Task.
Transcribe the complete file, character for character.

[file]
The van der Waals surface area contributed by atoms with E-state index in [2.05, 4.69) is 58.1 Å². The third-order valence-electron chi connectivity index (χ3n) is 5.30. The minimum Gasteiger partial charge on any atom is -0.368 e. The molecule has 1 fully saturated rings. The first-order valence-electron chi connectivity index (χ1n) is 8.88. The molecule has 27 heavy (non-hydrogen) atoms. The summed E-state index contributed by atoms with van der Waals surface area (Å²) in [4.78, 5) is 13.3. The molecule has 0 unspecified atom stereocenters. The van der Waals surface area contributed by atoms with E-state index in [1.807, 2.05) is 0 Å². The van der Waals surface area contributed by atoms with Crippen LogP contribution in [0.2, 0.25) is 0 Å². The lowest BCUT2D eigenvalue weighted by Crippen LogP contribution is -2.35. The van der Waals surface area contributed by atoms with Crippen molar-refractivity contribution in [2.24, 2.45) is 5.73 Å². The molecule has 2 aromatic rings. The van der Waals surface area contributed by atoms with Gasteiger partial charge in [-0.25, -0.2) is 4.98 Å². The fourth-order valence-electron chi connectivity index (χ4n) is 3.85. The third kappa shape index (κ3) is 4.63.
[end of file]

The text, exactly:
The van der Waals surface area contributed by atoms with E-state index in [2.05, 4.69) is 58.1 Å². The third-order valence-electron chi connectivity index (χ3n) is 5.30. The minimum Gasteiger partial charge on any atom is -0.368 e. The molecule has 1 fully saturated rings. The first-order valence-electron chi connectivity index (χ1n) is 8.88. The molecule has 27 heavy (non-hydrogen) atoms. The summed E-state index contributed by atoms with van der Waals surface area (Å²) in [4.78, 5) is 13.3. The molecule has 0 unspecified atom stereocenters. The van der Waals surface area contributed by atoms with E-state index in [1.807, 2.05) is 0 Å². The van der Waals surface area contributed by atoms with Crippen LogP contribution in [0.2, 0.25) is 0 Å². The lowest BCUT2D eigenvalue weighted by Crippen LogP contribution is -2.35. The van der Waals surface area contributed by atoms with Crippen molar-refractivity contribution in [2.24, 2.45) is 5.73 Å². The molecule has 2 aromatic rings. The van der Waals surface area contributed by atoms with Gasteiger partial charge in [-0.25, -0.2) is 4.98 Å². The fourth-order valence-electron chi connectivity index (χ4n) is 3.85. The third kappa shape index (κ3) is 4.63.